4 Things Great Bosses Say to a New Employee That Most Bosses Never Think to Say


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You work hard to find, interview, and hire the right employees. They have great skills, great experience, and great attitude. So once they’re hired and in the door, all you need to do is set them loose, right?
Not so fast. Knowing how to do a job is certainly important, but approaching a job with the right perspective and right mindset — in short, understanding the why — means everything.
Many bosses assume the conversations they have during the interview process are enough.
They aren’t.
Here are four things great bosses say on an employee’s very first day to make sure that person gets off to a great — and focused — start.
1. Thoroughly describe how the business creates value.
New employees need to learn how to do their jobs, but first they need to thoroughly understand your company’s underlying value proposition and competitive advantage.
No matter what your business, one or two things truly drive results. Maybe it’s quality. Maybe it’s service. Maybe you’re the low-cost provider. Maybe it’s the personal connection you make with each individual customer, and the true sense of community you’ve worked hard to create.
Other aspects are important, but for every business, one or two are absolutely make-or-break.
Start there — and then go further. Explain how the employee’s job directly creates value. Explain how the employee’s job directly helps the business create and sustain a competitive advantage. Make a clear and direct connection between the employee’s efforts and the company’s main purpose.
As a new employee, I certainly need to know what to do, but more important, I need to know why I do it. Always start with why.
Then you can move on to what.
2. Map out the employee’s internal and external customers.
Every new employee has external customers, even if he or she never meets them, and every new employee definitely has internal customers.
No job exists in a vacuum; understanding the needs of every constituent helps define not just the job but also the way it should be done.
Take time to explain how the employee will create value for the business while serving all of his or her internal and external customers. Achieving that balance is often tricky — so don’t assume new employees will eventually figure it out on their own.
Besides, they shouldn’t have to figure it out on their own.
3. Set immediate goals — and explain that you will start giving feedback right away.
Successful businesses execute. Set a productivity tone by ensuring that every new employee completes at least one job-related task on his or her first day.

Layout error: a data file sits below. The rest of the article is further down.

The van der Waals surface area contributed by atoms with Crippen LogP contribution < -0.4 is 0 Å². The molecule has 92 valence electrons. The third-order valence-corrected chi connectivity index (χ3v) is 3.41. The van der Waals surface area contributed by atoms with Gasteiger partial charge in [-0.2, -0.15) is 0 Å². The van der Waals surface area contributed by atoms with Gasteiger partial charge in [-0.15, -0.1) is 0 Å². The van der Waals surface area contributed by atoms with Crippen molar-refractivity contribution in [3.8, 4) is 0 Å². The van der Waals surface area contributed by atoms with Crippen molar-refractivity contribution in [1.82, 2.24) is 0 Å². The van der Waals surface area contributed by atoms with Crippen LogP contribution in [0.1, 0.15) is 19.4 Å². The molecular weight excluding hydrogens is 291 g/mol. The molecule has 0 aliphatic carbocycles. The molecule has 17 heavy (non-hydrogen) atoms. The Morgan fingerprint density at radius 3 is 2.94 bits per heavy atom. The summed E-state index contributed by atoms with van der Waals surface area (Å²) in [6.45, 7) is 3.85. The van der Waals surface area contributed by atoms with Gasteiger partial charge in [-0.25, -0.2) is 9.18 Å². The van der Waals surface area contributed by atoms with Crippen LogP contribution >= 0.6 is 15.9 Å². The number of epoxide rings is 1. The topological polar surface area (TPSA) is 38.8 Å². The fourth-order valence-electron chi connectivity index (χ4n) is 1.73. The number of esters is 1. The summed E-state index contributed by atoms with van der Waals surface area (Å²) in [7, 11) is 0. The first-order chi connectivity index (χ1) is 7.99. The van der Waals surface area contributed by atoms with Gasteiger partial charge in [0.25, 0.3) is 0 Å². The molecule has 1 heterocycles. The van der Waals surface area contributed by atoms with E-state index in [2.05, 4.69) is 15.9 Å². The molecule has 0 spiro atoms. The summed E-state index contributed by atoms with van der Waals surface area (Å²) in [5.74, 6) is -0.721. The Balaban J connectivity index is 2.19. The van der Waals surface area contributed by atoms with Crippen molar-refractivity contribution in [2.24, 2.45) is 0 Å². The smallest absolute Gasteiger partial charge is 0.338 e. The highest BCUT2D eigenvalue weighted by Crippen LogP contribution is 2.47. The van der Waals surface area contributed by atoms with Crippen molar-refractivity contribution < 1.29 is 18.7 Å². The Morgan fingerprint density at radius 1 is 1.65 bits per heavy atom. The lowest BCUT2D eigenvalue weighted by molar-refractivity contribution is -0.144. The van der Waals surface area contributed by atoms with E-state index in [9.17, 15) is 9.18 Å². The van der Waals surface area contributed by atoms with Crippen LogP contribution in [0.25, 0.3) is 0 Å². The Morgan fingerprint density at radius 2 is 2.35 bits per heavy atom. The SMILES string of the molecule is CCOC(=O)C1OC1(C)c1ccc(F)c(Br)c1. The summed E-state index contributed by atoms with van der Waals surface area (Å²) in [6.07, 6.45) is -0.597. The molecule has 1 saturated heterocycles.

Why? Not only do you establish that results are all-important, but also, every new employee will go home feeling a sense of personal achievement. (A whole day, or days, spent in orientation is boring and unfulfilling, and it makes the eventual transition to “work” harder.)
So definitely focus on training, but make sure every day involves a blend of training and accomplishment.
How? Break large processes down into manageable chunks. That way new employees can immediately see how their role directly connects to creating value for the company, and you get great opportunities to provide immediate, constructive feedback — which helps new employees do an even better job of creating value for the company.
4. Reinforce the reasons you hired them.
Every employee is hired for one or two specific reasons, but often those reasons get lost in all the fluff of the interview process. (Be honest: It’s nice to find a well-rounded employee, but most of the time you really need an employee who is a superstar at doing X.)
Don’t just assume that reason is understood. Tell your new employee why you hired her — not the role she will fill, but why she is such a great fit for that role. Praise her skills and experience, and praise her attitude and work ethic.
What new employee doesn’t like that?
More important, you’ll reinforce the connection between her skills, experience, attitude, and work ethic and the actual job you hired her to perform.
Don’t let new employees lose sight of what makes them different. They possess qualities and attributes other candidates didn’t. Explain what those qualities are and how they helped you make your hiring decision.
Few statements are more motivating and set the stage better than “We hired you because you’re absolutely awesome at developing and empowering people, and we’re all excited about the huge difference you’re going to make for our employees.”

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